Posted: November 29th, 2010 | Author: Danielle Morrill | Filed under: Chicken, Cooking, Health, Herbs & Spices, Ingredients, Low Carb, Olive Oil, Snacks | View Comments
Tonight while I was at Safeway with Kevin, I got the bright idea to buy 4 pounds of boneless skinless chicken breasts and thighs and cook them up as snack food to take with me to work this week. I’ve been trying to eat a higher protein diet, since I tend to be borderline anemic every time I go to the doctor for a checkup. Additionally, it’s more satisfying, tastes great, and is lower calorie than snacking on the stuff we keep around the office.
Here’s what I did to make it super flavorful and low calorie:
- heat alarge skillet on medium heat
- add 2-3 tablespoons of virgin olive oil to the pan (never add to a cold pan says Martha, still not sure why that is)
- add spices you like, for me it was “Italian Seasonings”, Rosemary, Oregano, kosher salt flakes and fresh ground pepper
- swirl or stir together the seasonings and oil until the coat the bottom of the pan evenly
- place the first group of chicken in the pan (with 4 pounds I had to do 3 batches)
- add 1/3 cup water
- turn up to medium-high and cover
Cook time: I like my chicken tender (but cooked to temperature of course) so I just turned it once after 4-6 minutes and then leave for another 3-4. I cut into the center of the thickest part of each piece to make sure it was white all the way through. When done, set on a plate to cool.
To keep the chicken moist all week, avoid the temptation to chop it all up into strips. Just cut what you’re going to take with you for the day, and leave the rest of the pieces whole and packed in a tupperware or other airtight container or plastic wrap. They’ll keep in the refrigerator for 3-4 days. Enjoy, and let me know if this suggestion works for helping you snack healthier during the holidays!
Posted: August 9th, 2010 | Author: Danielle Morrill | Filed under: Appetizers, Chinese, Cooking, Eating Out, Vegetable Oil | View Comments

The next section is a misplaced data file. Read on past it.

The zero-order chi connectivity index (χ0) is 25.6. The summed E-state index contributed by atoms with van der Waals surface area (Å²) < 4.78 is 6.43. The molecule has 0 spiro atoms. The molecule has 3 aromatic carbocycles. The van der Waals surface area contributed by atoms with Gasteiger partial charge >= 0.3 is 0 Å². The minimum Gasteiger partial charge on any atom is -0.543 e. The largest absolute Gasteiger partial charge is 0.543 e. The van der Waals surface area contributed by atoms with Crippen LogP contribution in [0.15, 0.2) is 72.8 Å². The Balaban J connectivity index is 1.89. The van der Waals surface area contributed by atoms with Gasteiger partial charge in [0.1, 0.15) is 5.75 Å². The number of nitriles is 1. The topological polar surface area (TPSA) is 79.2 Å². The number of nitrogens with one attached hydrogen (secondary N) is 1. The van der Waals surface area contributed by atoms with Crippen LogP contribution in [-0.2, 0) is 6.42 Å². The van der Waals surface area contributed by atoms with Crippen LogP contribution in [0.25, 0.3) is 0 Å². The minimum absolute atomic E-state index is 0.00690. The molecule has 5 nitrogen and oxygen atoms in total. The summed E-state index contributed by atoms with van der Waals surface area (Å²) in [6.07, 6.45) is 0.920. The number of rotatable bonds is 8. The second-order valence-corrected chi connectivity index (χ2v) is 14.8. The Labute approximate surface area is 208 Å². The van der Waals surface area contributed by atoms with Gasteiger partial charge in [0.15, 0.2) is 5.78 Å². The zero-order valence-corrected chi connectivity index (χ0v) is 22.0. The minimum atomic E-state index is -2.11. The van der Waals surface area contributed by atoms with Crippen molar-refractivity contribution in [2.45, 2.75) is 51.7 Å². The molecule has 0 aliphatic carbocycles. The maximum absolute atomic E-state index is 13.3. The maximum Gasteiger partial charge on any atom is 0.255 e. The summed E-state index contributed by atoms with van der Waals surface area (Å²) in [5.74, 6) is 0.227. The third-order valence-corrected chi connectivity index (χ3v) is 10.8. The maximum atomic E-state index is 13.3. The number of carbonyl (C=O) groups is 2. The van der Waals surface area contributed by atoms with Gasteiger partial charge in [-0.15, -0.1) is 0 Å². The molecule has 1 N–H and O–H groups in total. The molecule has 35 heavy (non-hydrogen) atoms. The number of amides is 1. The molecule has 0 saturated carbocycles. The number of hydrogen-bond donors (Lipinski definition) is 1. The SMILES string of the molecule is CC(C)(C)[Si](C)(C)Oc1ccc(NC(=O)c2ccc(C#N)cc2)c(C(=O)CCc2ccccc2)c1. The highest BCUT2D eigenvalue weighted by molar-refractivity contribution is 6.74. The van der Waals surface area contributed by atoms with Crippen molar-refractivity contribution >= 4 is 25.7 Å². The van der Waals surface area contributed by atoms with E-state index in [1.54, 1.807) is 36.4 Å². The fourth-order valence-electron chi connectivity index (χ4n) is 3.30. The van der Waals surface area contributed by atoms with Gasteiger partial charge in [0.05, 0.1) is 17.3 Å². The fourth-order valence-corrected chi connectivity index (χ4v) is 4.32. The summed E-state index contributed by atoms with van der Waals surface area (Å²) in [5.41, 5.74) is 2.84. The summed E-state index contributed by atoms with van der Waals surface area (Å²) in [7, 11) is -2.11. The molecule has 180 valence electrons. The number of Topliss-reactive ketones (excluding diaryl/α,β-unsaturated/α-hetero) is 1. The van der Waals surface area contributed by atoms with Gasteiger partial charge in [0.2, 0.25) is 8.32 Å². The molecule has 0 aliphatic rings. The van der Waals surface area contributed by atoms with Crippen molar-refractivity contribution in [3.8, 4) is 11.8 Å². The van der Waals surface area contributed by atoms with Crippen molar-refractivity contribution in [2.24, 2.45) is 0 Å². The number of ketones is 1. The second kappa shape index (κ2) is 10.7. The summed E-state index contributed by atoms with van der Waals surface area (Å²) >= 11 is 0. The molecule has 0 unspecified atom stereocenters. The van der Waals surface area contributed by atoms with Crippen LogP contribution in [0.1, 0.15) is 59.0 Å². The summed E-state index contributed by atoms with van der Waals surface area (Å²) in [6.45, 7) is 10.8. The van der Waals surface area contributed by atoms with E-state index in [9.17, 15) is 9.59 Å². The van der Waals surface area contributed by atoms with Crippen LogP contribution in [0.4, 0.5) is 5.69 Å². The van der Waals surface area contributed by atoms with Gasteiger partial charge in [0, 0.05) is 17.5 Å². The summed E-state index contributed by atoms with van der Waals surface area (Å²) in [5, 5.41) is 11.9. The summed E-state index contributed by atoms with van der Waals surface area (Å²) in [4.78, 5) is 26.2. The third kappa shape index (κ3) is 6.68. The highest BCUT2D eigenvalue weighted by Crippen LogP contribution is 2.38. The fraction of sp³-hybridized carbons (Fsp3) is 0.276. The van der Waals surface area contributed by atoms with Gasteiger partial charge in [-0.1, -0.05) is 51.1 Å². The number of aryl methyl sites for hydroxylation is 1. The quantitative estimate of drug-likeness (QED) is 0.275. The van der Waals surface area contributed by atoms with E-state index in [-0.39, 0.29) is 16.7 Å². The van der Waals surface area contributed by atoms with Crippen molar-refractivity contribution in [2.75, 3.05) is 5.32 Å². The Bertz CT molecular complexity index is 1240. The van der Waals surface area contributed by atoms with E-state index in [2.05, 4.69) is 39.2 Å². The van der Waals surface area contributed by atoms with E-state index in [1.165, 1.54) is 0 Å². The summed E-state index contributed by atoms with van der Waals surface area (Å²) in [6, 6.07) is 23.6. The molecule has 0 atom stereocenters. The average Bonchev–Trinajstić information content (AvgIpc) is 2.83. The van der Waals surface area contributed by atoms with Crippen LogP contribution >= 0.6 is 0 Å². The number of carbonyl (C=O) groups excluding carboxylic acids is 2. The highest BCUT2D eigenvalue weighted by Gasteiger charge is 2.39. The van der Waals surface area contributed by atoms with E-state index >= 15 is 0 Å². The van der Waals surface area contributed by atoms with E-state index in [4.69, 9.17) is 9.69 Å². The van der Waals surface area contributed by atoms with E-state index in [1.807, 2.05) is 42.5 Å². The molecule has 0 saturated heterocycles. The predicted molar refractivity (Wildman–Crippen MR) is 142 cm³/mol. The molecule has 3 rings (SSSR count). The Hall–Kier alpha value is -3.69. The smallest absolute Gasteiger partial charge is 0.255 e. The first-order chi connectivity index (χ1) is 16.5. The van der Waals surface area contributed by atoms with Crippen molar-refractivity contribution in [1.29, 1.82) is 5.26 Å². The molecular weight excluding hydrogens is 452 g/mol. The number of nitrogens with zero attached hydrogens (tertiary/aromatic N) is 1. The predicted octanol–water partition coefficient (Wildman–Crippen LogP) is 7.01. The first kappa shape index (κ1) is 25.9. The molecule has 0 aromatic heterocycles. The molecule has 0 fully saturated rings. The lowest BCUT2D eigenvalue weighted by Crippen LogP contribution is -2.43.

I love gyoza, also referred to as potstickers. I think it is the yummiest appetizer in all of Asian cuisine, and I can eat just gyoza for an entire meal. Fill it with pork, chicken, beef or “mystery meat” and I’ll eat it. For those of you not in the know, gyoza is a Chinese dumpling that is filled with meat and either steamed or fried (often a combination of the two). Gyoza is what the Japanese call it, generally Chinese restaurants will call them potstickers.
Gyoza usually isn’t cheap when you consider what you’re getting, a plate of 6-8 can easily set you back $6-$10. At good restaurants they make the dough and filling, and hand form the dumpings, so you’re paying for the labor.
Imagine my surprise when I went Trader Joe’s tonight and noticed pre-made gyoza in the frozen section. I couldn’t resist, so I brought them home and decided I’d see if I could recreate the same yumminess in my kitchen. Each bag contained three servings of 7 pieces, 270 calories per serving (before the oil and the sauces). Sounds about right – 3 servings is a filling dinner (with a lot of salt).
I followed the instructions, cooking them a little longer than they suggested so they’d get that nice crispy texture. It takes 7 minutes to:
- heat a frying pan (while it is empty) on medium/high
- add 4 tablespoons of vegetable oil (they suggested 2, whatever, I like my fat)
- add the whole bag of gyoza once the oil is hot
- let the gyoza brown, turning occasionally (be gentle) — they suggested 1 minute but I did it for 4 to get crispier
- turn the heat down to low
- add 1/4 cup water to the pan and cover so the steam will warm them all the way through – 2 or 3 minutes
- pour gyoza into a strainer to remove the excess oil and water, serve
So there you go!
Immediately, I noticed that these gyoza are a particular size and shape – and I’ve seen the exact same size/shape repeated at LOTS of restaurants. I think there are tons of Asian restaurants shopping at Trader Joe’s or Costco or some other bulk restaurant retailer and we’ve been paying $1/gyoza when I just made 20 of them for $3! I’m rethinking my whole gyoza strategy, from now on I am going to ask if they make their own dumplings fresh and from scratch. If not, I’m not ordering – because I can make them at home and never risk a soggy gyoza again.
Photo credit: Flickr